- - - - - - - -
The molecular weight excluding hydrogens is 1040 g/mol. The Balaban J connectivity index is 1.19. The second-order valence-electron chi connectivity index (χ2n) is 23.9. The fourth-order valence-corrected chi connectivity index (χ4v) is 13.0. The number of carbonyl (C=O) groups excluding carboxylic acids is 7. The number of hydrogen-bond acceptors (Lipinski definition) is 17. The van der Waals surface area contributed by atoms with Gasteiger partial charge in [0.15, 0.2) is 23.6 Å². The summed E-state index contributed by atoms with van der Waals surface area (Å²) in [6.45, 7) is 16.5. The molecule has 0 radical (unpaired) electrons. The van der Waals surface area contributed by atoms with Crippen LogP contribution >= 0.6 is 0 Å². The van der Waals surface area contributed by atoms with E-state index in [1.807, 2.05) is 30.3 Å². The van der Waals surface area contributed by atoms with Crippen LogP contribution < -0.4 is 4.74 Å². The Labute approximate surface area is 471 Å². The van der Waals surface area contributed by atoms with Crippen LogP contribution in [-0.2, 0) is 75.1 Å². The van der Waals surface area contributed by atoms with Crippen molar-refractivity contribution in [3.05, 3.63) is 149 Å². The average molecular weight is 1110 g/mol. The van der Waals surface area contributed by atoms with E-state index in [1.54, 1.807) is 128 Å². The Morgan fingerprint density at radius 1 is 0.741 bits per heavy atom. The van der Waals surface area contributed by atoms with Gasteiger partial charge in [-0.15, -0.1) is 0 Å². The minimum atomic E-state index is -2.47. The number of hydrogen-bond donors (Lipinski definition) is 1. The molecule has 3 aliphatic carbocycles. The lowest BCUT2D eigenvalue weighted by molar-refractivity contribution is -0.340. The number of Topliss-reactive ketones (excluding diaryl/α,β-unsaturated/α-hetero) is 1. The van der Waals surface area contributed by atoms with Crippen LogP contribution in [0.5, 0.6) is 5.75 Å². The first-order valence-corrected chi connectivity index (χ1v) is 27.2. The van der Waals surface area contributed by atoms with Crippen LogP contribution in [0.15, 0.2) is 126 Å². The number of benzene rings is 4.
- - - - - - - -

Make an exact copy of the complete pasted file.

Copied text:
The molecular weight excluding hydrogens is 1040 g/mol. The Balaban J connectivity index is 1.19. The second-order valence-electron chi connectivity index (χ2n) is 23.9. The fourth-order valence-corrected chi connectivity index (χ4v) is 13.0. The number of carbonyl (C=O) groups excluding carboxylic acids is 7. The number of hydrogen-bond acceptors (Lipinski definition) is 17. The van der Waals surface area contributed by atoms with Gasteiger partial charge in [0.15, 0.2) is 23.6 Å². The summed E-state index contributed by atoms with van der Waals surface area (Å²) in [6.45, 7) is 16.5. The molecule has 0 radical (unpaired) electrons. The van der Waals surface area contributed by atoms with Crippen LogP contribution >= 0.6 is 0 Å². The van der Waals surface area contributed by atoms with E-state index in [1.807, 2.05) is 30.3 Å². The van der Waals surface area contributed by atoms with Crippen LogP contribution < -0.4 is 4.74 Å². The Labute approximate surface area is 471 Å². The van der Waals surface area contributed by atoms with Crippen LogP contribution in [-0.2, 0) is 75.1 Å². The van der Waals surface area contributed by atoms with Crippen molar-refractivity contribution in [3.05, 3.63) is 149 Å². The average molecular weight is 1110 g/mol. The van der Waals surface area contributed by atoms with E-state index in [1.54, 1.807) is 128 Å². The Morgan fingerprint density at radius 1 is 0.741 bits per heavy atom. The van der Waals surface area contributed by atoms with Gasteiger partial charge in [-0.15, -0.1) is 0 Å². The minimum atomic E-state index is -2.47. The number of hydrogen-bond donors (Lipinski definition) is 1. The molecule has 3 aliphatic carbocycles. The lowest BCUT2D eigenvalue weighted by molar-refractivity contribution is -0.340. The number of Topliss-reactive ketones (excluding diaryl/α,β-unsaturated/α-hetero) is 1. The van der Waals surface area contributed by atoms with Crippen LogP contribution in [0.5, 0.6) is 5.75 Å². The first-order valence-corrected chi connectivity index (χ1v) is 27.2. The van der Waals surface area contributed by atoms with Crippen LogP contribution in [0.15, 0.2) is 126 Å². The number of benzene rings is 4.